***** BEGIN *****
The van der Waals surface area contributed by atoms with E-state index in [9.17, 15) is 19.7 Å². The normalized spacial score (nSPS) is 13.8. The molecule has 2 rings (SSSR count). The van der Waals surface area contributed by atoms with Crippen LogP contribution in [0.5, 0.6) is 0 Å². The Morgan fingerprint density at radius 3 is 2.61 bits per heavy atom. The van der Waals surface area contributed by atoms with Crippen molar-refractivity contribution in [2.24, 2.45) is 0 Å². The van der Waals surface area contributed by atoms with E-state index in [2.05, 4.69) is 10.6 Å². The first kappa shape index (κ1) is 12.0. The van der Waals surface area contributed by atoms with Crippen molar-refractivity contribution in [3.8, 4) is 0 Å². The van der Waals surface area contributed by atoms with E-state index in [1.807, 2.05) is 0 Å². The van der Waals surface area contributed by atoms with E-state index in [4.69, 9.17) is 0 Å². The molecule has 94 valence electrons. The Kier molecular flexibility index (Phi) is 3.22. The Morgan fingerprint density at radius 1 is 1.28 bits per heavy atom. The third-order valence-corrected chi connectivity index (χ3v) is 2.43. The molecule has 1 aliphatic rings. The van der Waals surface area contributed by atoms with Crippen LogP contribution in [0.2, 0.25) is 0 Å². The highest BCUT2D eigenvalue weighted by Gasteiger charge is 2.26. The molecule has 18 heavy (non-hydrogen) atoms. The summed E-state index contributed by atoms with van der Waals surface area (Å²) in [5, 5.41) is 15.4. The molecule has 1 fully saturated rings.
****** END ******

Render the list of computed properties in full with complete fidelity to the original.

The van der Waals surface area contributed by atoms with E-state index in [9.17, 15) is 19.7 Å². The normalized spacial score (nSPS) is 13.8. The molecule has 2 rings (SSSR count). The van der Waals surface area contributed by atoms with Crippen LogP contribution in [0.5, 0.6) is 0 Å². The Morgan fingerprint density at radius 3 is 2.61 bits per heavy atom. The van der Waals surface area contributed by atoms with Crippen molar-refractivity contribution in [2.24, 2.45) is 0 Å². The van der Waals surface area contributed by atoms with E-state index in [2.05, 4.69) is 10.6 Å². The first kappa shape index (κ1) is 12.0. The van der Waals surface area contributed by atoms with Crippen molar-refractivity contribution in [3.8, 4) is 0 Å². The van der Waals surface area contributed by atoms with E-state index in [1.807, 2.05) is 0 Å². The van der Waals surface area contributed by atoms with E-state index in [4.69, 9.17) is 0 Å². The molecule has 94 valence electrons. The Kier molecular flexibility index (Phi) is 3.22. The Morgan fingerprint density at radius 1 is 1.28 bits per heavy atom. The third-order valence-corrected chi connectivity index (χ3v) is 2.43. The molecule has 1 aliphatic rings. The van der Waals surface area contributed by atoms with Crippen LogP contribution in [0.2, 0.25) is 0 Å². The highest BCUT2D eigenvalue weighted by Gasteiger charge is 2.26. The molecule has 18 heavy (non-hydrogen) atoms. The summed E-state index contributed by atoms with van der Waals surface area (Å²) in [5, 5.41) is 15.4. The molecule has 1 fully saturated rings.